Legal name: Peter Brian Gabriel
Peter Brian Gabriel (born 13 February 1950) is an English singer-songwriter, musician and humanitarian activist who rose to fame as the original lead singer and flautist of the progressive rock band Genesis. After leaving Genesis, Gabriel went on to a successful solo career, with "Solsbury Hill" his first single. His 1986 album, So, is his most commercially successful, and is certified triple platinum in the UK and five times platinum in the U.S. The album's biggest hit, "Sledgehammer", won a record nine MTV Awards at the 1987 MTV Video Music Awards, and it remains the most played music video in the history of MTV.
Gabriel has been a champion of world music for much of his career. He co-founded the WOMAD festival in 1982. He has continued to focus on producing and promoting world music through his Real World Records label. He has also pioneered digital distribution methods for music, co-founding OD2, one of the first online music download services. Gabriel has been involved in numerous humanitarian efforts. In 1980, he released the anti-apartheid single "Biko". He has participated in several human rights benefit concerts, including Amnesty International's Human Rights Now! tour in 1988, and co-founded the WITNESS human rights organisation in 1992. Gabriel developed The Elders with Richard Branson, which was launched by Nelson Mandela in 2007.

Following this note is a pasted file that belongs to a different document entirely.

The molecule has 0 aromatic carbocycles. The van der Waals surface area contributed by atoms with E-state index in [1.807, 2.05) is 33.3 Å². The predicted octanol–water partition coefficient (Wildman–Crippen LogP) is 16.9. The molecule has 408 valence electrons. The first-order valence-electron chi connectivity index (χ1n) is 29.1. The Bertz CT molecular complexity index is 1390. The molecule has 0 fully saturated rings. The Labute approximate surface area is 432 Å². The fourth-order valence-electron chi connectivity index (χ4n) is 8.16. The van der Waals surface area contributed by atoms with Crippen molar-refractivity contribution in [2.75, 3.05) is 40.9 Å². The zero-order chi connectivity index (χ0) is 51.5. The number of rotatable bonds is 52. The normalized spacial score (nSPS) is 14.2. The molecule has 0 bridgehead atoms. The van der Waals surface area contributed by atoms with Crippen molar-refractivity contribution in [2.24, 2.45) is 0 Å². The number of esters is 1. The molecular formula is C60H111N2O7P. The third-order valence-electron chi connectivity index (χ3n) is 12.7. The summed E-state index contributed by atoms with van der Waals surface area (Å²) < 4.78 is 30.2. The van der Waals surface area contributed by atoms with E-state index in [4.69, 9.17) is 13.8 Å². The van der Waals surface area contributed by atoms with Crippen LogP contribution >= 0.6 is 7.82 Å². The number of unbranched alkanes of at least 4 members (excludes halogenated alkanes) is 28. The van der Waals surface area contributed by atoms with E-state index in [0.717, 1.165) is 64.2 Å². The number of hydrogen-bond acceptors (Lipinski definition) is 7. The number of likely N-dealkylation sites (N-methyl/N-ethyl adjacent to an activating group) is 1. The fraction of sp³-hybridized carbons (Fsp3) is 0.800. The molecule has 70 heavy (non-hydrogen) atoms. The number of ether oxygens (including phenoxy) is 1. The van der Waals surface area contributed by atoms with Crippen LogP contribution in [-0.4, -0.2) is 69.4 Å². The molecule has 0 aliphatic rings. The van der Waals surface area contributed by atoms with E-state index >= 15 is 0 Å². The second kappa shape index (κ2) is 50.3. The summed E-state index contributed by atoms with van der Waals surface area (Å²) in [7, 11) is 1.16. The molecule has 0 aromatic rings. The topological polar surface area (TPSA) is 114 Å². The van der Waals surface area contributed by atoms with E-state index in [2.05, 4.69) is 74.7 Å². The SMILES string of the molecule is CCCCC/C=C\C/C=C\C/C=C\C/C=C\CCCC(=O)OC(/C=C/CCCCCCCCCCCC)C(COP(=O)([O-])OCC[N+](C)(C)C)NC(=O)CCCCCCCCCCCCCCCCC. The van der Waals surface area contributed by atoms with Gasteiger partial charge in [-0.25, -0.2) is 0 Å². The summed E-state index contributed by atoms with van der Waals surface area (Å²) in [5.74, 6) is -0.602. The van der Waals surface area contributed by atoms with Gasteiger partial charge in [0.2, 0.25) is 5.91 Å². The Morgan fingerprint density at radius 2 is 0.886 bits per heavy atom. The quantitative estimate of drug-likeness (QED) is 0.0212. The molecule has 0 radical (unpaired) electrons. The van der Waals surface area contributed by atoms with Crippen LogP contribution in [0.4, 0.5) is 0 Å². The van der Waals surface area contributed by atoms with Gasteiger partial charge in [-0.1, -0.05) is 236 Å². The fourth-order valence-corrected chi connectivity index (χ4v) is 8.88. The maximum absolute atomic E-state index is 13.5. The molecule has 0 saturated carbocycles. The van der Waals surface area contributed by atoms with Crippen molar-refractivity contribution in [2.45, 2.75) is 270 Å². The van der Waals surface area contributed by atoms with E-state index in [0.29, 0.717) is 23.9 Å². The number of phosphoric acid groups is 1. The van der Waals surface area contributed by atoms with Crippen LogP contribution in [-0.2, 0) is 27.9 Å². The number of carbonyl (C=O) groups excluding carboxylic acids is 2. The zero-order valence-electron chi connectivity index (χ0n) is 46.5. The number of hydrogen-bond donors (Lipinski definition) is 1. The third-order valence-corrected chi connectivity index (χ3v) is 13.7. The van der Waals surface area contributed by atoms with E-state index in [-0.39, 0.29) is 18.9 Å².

Gabriel has won three Brit Awards—winning Best British Male in 1987, six Grammy Awards, thirteen MTV Video Music Awards, the first Pioneer Award at the BT Digital Music Awards, the Q magazine Lifetime Achievement, the Ivor Novello Award for Lifetime Achievement, and the Polar Music Prize. He was made a BMI Icon at the 57th annual BMI London Awards for his "influence on generations of music makers". In recognition of his many years of human rights activism, he received the Man of Peace award from the Nobel Peace Prize Laureates, and TIME magazine named Gabriel one of the 100 most influential people in the world. AllMusic has described Gabriel as "one of rock's most ambitious, innovative musicians, as well as one of its most political". He was inducted into the Rock and Roll Hall of Fame as a member of Genesis in 2010, followed by his induction as a solo artist in 2014.